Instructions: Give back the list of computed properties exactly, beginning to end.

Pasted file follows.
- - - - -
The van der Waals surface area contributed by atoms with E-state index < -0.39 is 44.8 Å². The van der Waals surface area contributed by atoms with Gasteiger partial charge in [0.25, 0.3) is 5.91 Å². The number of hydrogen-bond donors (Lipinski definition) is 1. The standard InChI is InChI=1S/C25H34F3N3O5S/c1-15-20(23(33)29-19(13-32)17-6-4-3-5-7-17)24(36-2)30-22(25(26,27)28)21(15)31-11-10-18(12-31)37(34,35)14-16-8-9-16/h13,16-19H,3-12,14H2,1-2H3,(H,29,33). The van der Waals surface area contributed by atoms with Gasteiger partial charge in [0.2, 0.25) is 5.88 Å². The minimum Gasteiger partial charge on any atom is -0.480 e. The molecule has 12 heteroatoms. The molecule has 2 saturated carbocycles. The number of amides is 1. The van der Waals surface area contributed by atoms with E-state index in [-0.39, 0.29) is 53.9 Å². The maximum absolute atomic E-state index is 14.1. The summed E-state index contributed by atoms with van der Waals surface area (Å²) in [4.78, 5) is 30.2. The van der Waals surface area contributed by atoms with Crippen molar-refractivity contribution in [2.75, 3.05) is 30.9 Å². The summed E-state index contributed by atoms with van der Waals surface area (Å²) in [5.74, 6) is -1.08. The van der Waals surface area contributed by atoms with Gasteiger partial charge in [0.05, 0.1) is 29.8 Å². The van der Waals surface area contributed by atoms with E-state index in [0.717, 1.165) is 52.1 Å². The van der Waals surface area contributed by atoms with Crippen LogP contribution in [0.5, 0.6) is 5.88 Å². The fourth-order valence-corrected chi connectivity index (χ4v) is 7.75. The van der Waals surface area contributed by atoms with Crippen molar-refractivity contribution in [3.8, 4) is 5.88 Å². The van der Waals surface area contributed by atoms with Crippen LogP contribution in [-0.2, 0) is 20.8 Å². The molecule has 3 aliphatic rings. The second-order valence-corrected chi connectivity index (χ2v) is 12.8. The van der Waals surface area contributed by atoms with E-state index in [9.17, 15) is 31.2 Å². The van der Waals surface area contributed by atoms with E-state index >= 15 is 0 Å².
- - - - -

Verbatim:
The van der Waals surface area contributed by atoms with E-state index < -0.39 is 44.8 Å². The van der Waals surface area contributed by atoms with Gasteiger partial charge in [0.25, 0.3) is 5.91 Å². The number of hydrogen-bond donors (Lipinski definition) is 1. The standard InChI is InChI=1S/C25H34F3N3O5S/c1-15-20(23(33)29-19(13-32)17-6-4-3-5-7-17)24(36-2)30-22(25(26,27)28)21(15)31-11-10-18(12-31)37(34,35)14-16-8-9-16/h13,16-19H,3-12,14H2,1-2H3,(H,29,33). The van der Waals surface area contributed by atoms with Gasteiger partial charge in [0.2, 0.25) is 5.88 Å². The minimum Gasteiger partial charge on any atom is -0.480 e. The molecule has 12 heteroatoms. The molecule has 2 saturated carbocycles. The number of amides is 1. The van der Waals surface area contributed by atoms with E-state index in [-0.39, 0.29) is 53.9 Å². The maximum absolute atomic E-state index is 14.1. The summed E-state index contributed by atoms with van der Waals surface area (Å²) in [4.78, 5) is 30.2. The van der Waals surface area contributed by atoms with Crippen molar-refractivity contribution in [2.75, 3.05) is 30.9 Å². The summed E-state index contributed by atoms with van der Waals surface area (Å²) in [5.74, 6) is -1.08. The van der Waals surface area contributed by atoms with Gasteiger partial charge in [0.05, 0.1) is 29.8 Å². The van der Waals surface area contributed by atoms with E-state index in [0.717, 1.165) is 52.1 Å². The van der Waals surface area contributed by atoms with Crippen LogP contribution in [0.5, 0.6) is 5.88 Å². The fourth-order valence-corrected chi connectivity index (χ4v) is 7.75. The van der Waals surface area contributed by atoms with Crippen molar-refractivity contribution in [3.8, 4) is 5.88 Å². The van der Waals surface area contributed by atoms with Crippen LogP contribution in [-0.2, 0) is 20.8 Å². The molecule has 3 aliphatic rings. The second-order valence-corrected chi connectivity index (χ2v) is 12.8. The van der Waals surface area contributed by atoms with E-state index in [9.17, 15) is 31.2 Å². The van der Waals surface area contributed by atoms with E-state index >= 15 is 0 Å².